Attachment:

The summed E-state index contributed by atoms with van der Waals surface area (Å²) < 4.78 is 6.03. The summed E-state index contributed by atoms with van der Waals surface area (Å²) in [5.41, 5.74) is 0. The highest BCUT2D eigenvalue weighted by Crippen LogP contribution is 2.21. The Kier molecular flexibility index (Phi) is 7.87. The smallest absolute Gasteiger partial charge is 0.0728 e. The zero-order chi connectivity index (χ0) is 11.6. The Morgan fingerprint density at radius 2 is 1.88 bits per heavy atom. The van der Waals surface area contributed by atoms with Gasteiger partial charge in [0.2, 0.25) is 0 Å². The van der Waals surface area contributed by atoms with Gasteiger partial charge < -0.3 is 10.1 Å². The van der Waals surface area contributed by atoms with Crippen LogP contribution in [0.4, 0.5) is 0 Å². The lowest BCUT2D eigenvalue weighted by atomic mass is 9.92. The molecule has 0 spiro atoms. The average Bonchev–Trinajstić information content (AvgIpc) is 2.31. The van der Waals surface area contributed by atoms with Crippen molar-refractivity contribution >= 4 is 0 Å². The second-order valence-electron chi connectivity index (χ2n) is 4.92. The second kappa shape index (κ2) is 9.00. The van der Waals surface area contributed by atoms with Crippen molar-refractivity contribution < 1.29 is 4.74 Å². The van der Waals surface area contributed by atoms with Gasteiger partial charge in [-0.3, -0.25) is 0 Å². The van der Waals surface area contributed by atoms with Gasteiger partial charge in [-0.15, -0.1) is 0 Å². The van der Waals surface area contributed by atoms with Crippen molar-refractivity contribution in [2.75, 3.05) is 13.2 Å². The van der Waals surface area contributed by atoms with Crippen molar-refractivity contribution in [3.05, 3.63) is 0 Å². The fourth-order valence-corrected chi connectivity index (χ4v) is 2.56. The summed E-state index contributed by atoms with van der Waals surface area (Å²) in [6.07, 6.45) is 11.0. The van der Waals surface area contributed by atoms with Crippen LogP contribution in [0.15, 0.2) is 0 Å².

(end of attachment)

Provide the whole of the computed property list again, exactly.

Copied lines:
The summed E-state index contributed by atoms with van der Waals surface area (Å²) < 4.78 is 6.03. The summed E-state index contributed by atoms with van der Waals surface area (Å²) in [5.41, 5.74) is 0. The highest BCUT2D eigenvalue weighted by Crippen LogP contribution is 2.21. The Kier molecular flexibility index (Phi) is 7.87. The smallest absolute Gasteiger partial charge is 0.0728 e. The zero-order chi connectivity index (χ0) is 11.6. The Morgan fingerprint density at radius 2 is 1.88 bits per heavy atom. The van der Waals surface area contributed by atoms with Gasteiger partial charge in [0.2, 0.25) is 0 Å². The van der Waals surface area contributed by atoms with Gasteiger partial charge < -0.3 is 10.1 Å². The van der Waals surface area contributed by atoms with Crippen LogP contribution in [0.4, 0.5) is 0 Å². The lowest BCUT2D eigenvalue weighted by atomic mass is 9.92. The molecule has 0 spiro atoms. The average Bonchev–Trinajstić information content (AvgIpc) is 2.31. The van der Waals surface area contributed by atoms with Crippen molar-refractivity contribution >= 4 is 0 Å². The second-order valence-electron chi connectivity index (χ2n) is 4.92. The second kappa shape index (κ2) is 9.00. The van der Waals surface area contributed by atoms with Crippen molar-refractivity contribution < 1.29 is 4.74 Å². The van der Waals surface area contributed by atoms with Gasteiger partial charge in [-0.3, -0.25) is 0 Å². The van der Waals surface area contributed by atoms with Gasteiger partial charge in [-0.15, -0.1) is 0 Å². The van der Waals surface area contributed by atoms with Crippen molar-refractivity contribution in [2.75, 3.05) is 13.2 Å². The van der Waals surface area contributed by atoms with Crippen molar-refractivity contribution in [3.05, 3.63) is 0 Å². The fourth-order valence-corrected chi connectivity index (χ4v) is 2.56. The summed E-state index contributed by atoms with van der Waals surface area (Å²) in [6.07, 6.45) is 11.0. The van der Waals surface area contributed by atoms with Crippen LogP contribution in [0.15, 0.2) is 0 Å².